Sterling fell on Tuesday as British lawmakers returned to Parliament to vote on Prime Minister Boris Johnson’s
European Union (EU) withdrawal deal.
After winning an 80-seat majority in last month’s election, it's likely Johnson’s Conservative Party will pass the
bill, analysts say, paving the way for Britain’s exit from the EU on 31st January. There are three days scheduled for
a debate before a vote on the bill on Thursday. It will then go to the House of Lords.
Expectations that Britain will finally leave the bloc this month has ended uncertainty about its position and lifted
sterling, but the currency is likely to come under pressure again when negotiations about Britain’s EU trade deal
The safe-haven currencies pulled back from recent highs against the dollar on Tuesday as financial markets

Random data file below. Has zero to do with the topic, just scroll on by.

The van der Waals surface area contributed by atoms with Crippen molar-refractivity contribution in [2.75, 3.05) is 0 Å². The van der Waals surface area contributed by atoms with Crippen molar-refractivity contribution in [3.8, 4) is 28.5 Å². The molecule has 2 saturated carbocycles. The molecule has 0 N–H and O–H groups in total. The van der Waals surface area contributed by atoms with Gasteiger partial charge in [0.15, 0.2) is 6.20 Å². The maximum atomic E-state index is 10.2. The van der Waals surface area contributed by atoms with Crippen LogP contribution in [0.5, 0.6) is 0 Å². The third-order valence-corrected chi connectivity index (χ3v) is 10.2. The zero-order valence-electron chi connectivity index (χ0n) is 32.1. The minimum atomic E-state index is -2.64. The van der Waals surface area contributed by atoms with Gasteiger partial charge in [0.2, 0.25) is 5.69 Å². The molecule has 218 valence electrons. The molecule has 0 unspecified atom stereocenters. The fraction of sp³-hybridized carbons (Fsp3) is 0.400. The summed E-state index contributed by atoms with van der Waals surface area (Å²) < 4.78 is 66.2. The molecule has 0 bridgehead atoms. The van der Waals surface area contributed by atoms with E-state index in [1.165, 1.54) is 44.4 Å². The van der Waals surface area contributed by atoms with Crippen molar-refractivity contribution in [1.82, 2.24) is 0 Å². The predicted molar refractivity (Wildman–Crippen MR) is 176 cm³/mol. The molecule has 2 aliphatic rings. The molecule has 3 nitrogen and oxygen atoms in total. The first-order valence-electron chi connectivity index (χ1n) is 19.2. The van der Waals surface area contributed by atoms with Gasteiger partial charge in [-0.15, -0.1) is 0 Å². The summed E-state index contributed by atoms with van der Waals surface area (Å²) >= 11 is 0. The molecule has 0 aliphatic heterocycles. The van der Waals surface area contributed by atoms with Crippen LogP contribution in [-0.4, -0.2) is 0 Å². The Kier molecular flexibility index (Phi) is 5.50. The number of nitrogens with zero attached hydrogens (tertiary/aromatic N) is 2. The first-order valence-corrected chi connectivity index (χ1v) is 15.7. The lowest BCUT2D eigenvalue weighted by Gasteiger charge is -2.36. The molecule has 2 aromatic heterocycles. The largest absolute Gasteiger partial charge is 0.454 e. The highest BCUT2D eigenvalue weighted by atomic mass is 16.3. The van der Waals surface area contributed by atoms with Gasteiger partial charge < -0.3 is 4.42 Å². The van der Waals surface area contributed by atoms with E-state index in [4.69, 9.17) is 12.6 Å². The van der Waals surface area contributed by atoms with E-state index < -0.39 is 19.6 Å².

stabilised, with investors turning more hopeful that tensions between the United States and Iran would not escalate
into an all-out war.
Better-than-expected US non-manufacturing sector and factory orders data also lifted the dollar.
The dollar got a boost after data showed the Institute for Supply Management’s non-manufacturing index at 55 in
December, up from 53.9 in November and slightly higher than market expectations.
US factory orders, however, fell 0.7% in November, though that was a little better than forecasts of a 0.8% drop.
13.15 – USD: ADP Non-Farm Employment Change; Forecast at 160k against previous of 67k.